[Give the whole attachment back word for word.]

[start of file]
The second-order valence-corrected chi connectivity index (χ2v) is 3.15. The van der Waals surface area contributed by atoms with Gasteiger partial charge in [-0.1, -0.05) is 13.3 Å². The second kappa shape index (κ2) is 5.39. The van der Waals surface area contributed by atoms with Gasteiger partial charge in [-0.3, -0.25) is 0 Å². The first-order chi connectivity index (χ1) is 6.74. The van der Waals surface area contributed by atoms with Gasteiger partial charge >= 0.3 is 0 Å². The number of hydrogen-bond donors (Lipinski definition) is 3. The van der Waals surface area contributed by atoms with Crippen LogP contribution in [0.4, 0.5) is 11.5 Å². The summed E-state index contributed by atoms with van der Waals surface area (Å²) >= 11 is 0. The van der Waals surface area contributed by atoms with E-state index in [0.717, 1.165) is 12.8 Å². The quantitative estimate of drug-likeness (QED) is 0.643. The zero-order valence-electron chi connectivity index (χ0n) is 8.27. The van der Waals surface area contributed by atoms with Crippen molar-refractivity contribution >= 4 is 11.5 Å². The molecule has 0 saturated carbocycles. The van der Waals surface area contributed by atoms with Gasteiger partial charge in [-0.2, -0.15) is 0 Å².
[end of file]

The second-order valence-corrected chi connectivity index (χ2v) is 3.15. The van der Waals surface area contributed by atoms with Gasteiger partial charge in [-0.1, -0.05) is 13.3 Å². The second kappa shape index (κ2) is 5.39. The van der Waals surface area contributed by atoms with Gasteiger partial charge in [-0.3, -0.25) is 0 Å². The first-order chi connectivity index (χ1) is 6.74. The van der Waals surface area contributed by atoms with Gasteiger partial charge >= 0.3 is 0 Å². The number of hydrogen-bond donors (Lipinski definition) is 3. The van der Waals surface area contributed by atoms with Crippen LogP contribution in [0.4, 0.5) is 11.5 Å². The summed E-state index contributed by atoms with van der Waals surface area (Å²) >= 11 is 0. The van der Waals surface area contributed by atoms with E-state index in [0.717, 1.165) is 12.8 Å². The quantitative estimate of drug-likeness (QED) is 0.643. The zero-order valence-electron chi connectivity index (χ0n) is 8.27. The van der Waals surface area contributed by atoms with Crippen molar-refractivity contribution >= 4 is 11.5 Å². The molecule has 0 saturated carbocycles. The van der Waals surface area contributed by atoms with Gasteiger partial charge in [-0.2, -0.15) is 0 Å².